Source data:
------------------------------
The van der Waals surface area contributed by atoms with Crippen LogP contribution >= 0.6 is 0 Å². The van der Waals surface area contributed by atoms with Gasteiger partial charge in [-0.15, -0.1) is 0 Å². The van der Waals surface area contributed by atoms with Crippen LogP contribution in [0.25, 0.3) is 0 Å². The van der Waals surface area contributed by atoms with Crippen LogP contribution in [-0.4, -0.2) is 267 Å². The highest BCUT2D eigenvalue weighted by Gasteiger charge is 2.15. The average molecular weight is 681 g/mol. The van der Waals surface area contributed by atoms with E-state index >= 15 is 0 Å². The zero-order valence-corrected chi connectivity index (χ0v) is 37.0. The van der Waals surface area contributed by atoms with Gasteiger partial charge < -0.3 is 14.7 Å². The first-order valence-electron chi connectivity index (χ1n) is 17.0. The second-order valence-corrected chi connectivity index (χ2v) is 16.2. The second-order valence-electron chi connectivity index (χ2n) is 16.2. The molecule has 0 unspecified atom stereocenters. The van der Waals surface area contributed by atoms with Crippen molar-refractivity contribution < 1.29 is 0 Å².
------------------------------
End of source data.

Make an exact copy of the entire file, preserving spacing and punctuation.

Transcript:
The van der Waals surface area contributed by atoms with Crippen LogP contribution >= 0.6 is 0 Å². The van der Waals surface area contributed by atoms with Gasteiger partial charge in [-0.15, -0.1) is 0 Å². The van der Waals surface area contributed by atoms with Crippen LogP contribution in [0.25, 0.3) is 0 Å². The van der Waals surface area contributed by atoms with Crippen LogP contribution in [-0.4, -0.2) is 267 Å². The highest BCUT2D eigenvalue weighted by Gasteiger charge is 2.15. The average molecular weight is 681 g/mol. The van der Waals surface area contributed by atoms with E-state index >= 15 is 0 Å². The zero-order valence-corrected chi connectivity index (χ0v) is 37.0. The van der Waals surface area contributed by atoms with Gasteiger partial charge < -0.3 is 14.7 Å². The first-order valence-electron chi connectivity index (χ1n) is 17.0. The second-order valence-corrected chi connectivity index (χ2v) is 16.2. The second-order valence-electron chi connectivity index (χ2n) is 16.2. The molecule has 0 unspecified atom stereocenters. The van der Waals surface area contributed by atoms with Crippen molar-refractivity contribution < 1.29 is 0 Å².